VIII. NINETEENTH-CENTURY MEDICINE
Meantime, in quite another field of medicine, events were developing which led presently to a revelation of greater immediate importance to humanity than any other discovery that had come in the century, perhaps in any field of science whatever. This was the discovery of the pain-dispelling power of the vapor of sulphuric ether inhaled by a patient undergoing a surgical operation. This discovery came solely out of America, and it stands curiously isolated, since apparently no minds in any other country were trending towards it even vaguely. Davy, in England, had indeed originated the method of medication by inhalation, and earned out some most interesting experiments fifty years earlier, and it was doubtless his experiments with nitrous oxide gas that gave the clew to one of the American investigators; but this was the sole contribution of preceding generations to the subject, and since the beginning of the century, when Davy turned his attention to other matters, no one had made the slightest advance along the same line until an American dentist renewed the investigation.
In view of the sequel, Davy's experiments merit full attention. Here is his own account of them, as written in 1799:
"Immediately after a journey of one hundred and twenty-six miles, in which I had no sleep the preceding night, being much exhausted, I respired seven quarts of nitrous oxide gas for near three minutes. It produced the usual pleasurable effects and slight muscular motion. I continued exhilarated for some minutes afterwards, but in half an hour found myself neither more nor less exhausted than before the experiment. I had a great propensity to sleep.
"To ascertain with certainty whether the more extensive action of nitrous oxide compatible with life was capable of producing debility, I resolved to breathe the gas for such a time, and in such quantities, as to produce excitement equal in duration and superior in intensity to that occasioned by high intoxication from opium or alcohol.
"To habituate myself to the excitement, and to carry it on gradually, on December 26th I was enclosed in an air-tight breathing-box, of the capacity of about nine and one-half cubic feet, in the presence of Dr. Kinglake. After I had taken a situation in which I could by means of a curved thermometer inserted under the arm, and a stop-watch, ascertain the alterations in my pulse and animal heat, twenty quarts of nitrous oxide were thrown into the box.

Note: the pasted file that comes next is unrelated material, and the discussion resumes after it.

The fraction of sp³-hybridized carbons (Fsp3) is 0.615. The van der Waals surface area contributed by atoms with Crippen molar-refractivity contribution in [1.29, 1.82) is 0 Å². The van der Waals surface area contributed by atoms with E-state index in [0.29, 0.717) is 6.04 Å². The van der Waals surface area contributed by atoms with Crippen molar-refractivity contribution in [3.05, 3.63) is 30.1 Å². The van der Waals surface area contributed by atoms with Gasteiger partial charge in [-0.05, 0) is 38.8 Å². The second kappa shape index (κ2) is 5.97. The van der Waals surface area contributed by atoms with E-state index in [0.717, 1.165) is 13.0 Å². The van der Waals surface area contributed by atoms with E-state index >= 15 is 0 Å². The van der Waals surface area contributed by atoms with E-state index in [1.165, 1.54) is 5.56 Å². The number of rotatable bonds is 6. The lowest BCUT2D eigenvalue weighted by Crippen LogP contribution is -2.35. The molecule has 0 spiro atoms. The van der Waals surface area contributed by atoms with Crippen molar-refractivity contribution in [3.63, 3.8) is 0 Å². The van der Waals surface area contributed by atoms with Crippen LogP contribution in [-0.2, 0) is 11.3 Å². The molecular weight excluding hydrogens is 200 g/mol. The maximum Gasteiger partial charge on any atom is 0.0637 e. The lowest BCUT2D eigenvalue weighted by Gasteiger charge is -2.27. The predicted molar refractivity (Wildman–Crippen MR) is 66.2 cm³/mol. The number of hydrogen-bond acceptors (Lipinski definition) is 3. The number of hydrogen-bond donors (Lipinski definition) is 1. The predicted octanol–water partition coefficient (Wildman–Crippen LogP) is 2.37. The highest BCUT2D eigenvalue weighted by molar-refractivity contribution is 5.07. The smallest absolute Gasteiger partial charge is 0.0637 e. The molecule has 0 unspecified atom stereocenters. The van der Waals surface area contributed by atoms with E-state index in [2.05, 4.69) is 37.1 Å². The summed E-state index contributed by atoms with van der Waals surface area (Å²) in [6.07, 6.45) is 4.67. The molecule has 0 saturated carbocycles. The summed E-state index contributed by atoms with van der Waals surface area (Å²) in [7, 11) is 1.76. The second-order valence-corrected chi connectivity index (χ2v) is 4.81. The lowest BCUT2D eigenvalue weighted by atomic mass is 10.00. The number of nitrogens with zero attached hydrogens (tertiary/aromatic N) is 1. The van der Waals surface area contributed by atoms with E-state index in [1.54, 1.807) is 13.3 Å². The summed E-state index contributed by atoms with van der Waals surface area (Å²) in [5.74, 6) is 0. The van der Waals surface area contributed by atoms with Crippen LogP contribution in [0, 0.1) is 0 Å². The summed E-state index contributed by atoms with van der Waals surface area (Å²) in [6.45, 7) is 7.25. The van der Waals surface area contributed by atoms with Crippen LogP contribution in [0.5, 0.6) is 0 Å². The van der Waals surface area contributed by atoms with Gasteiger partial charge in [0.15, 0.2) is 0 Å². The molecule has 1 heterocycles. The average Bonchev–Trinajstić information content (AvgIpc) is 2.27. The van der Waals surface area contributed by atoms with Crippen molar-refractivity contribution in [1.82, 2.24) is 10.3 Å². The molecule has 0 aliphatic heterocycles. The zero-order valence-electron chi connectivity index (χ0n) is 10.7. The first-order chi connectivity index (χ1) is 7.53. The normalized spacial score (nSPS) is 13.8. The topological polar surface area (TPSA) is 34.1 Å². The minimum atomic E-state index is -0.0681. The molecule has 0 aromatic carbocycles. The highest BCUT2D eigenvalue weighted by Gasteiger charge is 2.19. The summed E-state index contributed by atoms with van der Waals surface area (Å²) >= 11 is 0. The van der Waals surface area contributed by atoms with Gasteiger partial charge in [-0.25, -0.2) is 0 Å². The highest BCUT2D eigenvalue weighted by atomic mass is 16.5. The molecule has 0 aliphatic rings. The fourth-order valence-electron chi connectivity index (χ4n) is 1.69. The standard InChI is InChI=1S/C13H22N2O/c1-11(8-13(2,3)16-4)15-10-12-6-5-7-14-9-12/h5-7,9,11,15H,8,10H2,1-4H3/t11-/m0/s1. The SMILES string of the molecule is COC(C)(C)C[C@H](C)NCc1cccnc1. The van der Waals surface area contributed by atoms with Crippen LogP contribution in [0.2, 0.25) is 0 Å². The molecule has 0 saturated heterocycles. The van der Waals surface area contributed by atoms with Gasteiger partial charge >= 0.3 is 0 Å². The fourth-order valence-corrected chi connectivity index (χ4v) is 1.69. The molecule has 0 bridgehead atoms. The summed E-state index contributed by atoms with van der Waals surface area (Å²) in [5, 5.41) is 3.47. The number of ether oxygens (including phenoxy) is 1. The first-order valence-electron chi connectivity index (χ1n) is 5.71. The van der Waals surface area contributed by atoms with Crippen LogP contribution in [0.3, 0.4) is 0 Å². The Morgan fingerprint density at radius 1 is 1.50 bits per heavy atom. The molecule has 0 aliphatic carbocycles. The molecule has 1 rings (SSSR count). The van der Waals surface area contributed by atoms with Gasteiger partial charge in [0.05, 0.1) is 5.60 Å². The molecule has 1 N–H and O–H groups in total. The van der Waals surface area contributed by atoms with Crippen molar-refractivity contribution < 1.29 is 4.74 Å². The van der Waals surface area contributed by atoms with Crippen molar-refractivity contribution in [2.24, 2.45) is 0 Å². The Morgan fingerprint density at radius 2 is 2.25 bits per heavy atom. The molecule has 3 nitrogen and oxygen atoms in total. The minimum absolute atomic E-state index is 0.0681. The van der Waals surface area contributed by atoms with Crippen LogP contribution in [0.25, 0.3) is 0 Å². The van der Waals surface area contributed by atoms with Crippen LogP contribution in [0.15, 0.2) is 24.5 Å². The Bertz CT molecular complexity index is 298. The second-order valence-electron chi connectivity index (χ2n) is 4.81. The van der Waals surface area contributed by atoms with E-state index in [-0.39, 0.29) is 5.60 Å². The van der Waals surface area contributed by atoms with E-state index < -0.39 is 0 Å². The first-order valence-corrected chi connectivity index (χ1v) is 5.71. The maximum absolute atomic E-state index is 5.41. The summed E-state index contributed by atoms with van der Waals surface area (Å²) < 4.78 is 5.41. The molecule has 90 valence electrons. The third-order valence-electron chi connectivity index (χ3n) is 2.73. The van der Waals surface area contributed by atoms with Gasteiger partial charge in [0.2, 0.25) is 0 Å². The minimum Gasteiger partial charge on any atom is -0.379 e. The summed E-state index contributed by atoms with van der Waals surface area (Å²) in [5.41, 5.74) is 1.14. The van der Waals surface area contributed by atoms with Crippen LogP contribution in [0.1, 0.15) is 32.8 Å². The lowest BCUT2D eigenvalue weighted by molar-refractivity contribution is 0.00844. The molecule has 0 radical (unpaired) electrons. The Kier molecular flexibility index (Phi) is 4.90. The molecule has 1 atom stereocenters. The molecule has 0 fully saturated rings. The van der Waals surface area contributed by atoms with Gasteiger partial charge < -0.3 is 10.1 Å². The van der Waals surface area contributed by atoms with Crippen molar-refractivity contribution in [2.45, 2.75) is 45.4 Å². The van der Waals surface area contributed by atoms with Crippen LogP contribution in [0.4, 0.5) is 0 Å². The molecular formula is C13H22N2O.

"For three minutes I experienced no alteration in my sensations, though immediately after the introduction of the nitrous oxide the smell and taste of it were very evident. In four minutes I began to feel a slight glow in the cheeks and a generally diffused warmth over the chest, though the temperature of the box was not quite 50 degrees. . . . In twenty-five minutes the animal heat was 100 degrees, pulse 124. In thirty minutes twenty quarts more of gas were introduced.
"My sensations were now pleasant; I had a generally diffused warmth without the slightest moisture of the skin, a sense of exhilaration similar to that produced by a small dose of wine, and a disposition to muscular motion and to merriment.
"In three-quarters of an hour the pulse was 104 and the animal heat not 99.5 degrees, the temperature of the chamber 64 degrees. The pleasurable feelings continued to increase, the pulse became fuller and slower, till in about an hour it was 88, when the animal heat was 99 degrees. Twenty quarts more of air were admitted. I had now a great disposition to laugh, luminous points seemed frequently to pass before my eyes, my hearing was certainly more acute, and I felt a pleasant lightness and power of exertion in my muscles. In a short time the symptoms became stationary; breathing was rather oppressed, and on account of the great desire for action rest was painful.
"I now came out of the box, having been in precisely an hour and a quarter. The moment after I began to respire twenty quarts of unmingled nitrous oxide. A thrilling extending from the chest to the extremities was almost immediately produced. I felt a sense of tangible extension highly pleasurable in every limb; my visible impressions were dazzling and apparently magnified, I heard distinctly every sound in the room, and was perfectly aware of my situation. By degrees, as the pleasurable sensations increased, I lost all connection with external things; trains of vivid visible images rapidly passed through my mind and were connected with words in such a manner as to produce perceptions perfectly novel.
"I existed in a world of newly connected and newly modified ideas. I theorized; I imagined that I made discoveries. When I was awakened from this semi-delirious trance by Dr. Kinglake, who took the bag from my mouth, indignation and pride were the first feelings produced by the sight of persons about me. My emotions were enthusiastic and sublime; and for a minute I walked about the room perfectly regardless of what was said to me. As I recovered my former state of mind, I felt an inclination to communicate the discoveries I had made during the experiment. I endeavored to recall the ideas—they were feeble and indistinct; one collection of terms, however, presented itself, and, with most intense belief and prophetic manner, I exclaimed to Dr. Kinglake, 'Nothing exists but thoughts!—the universe is composed of impressions, ideas, pleasures, and pains.' "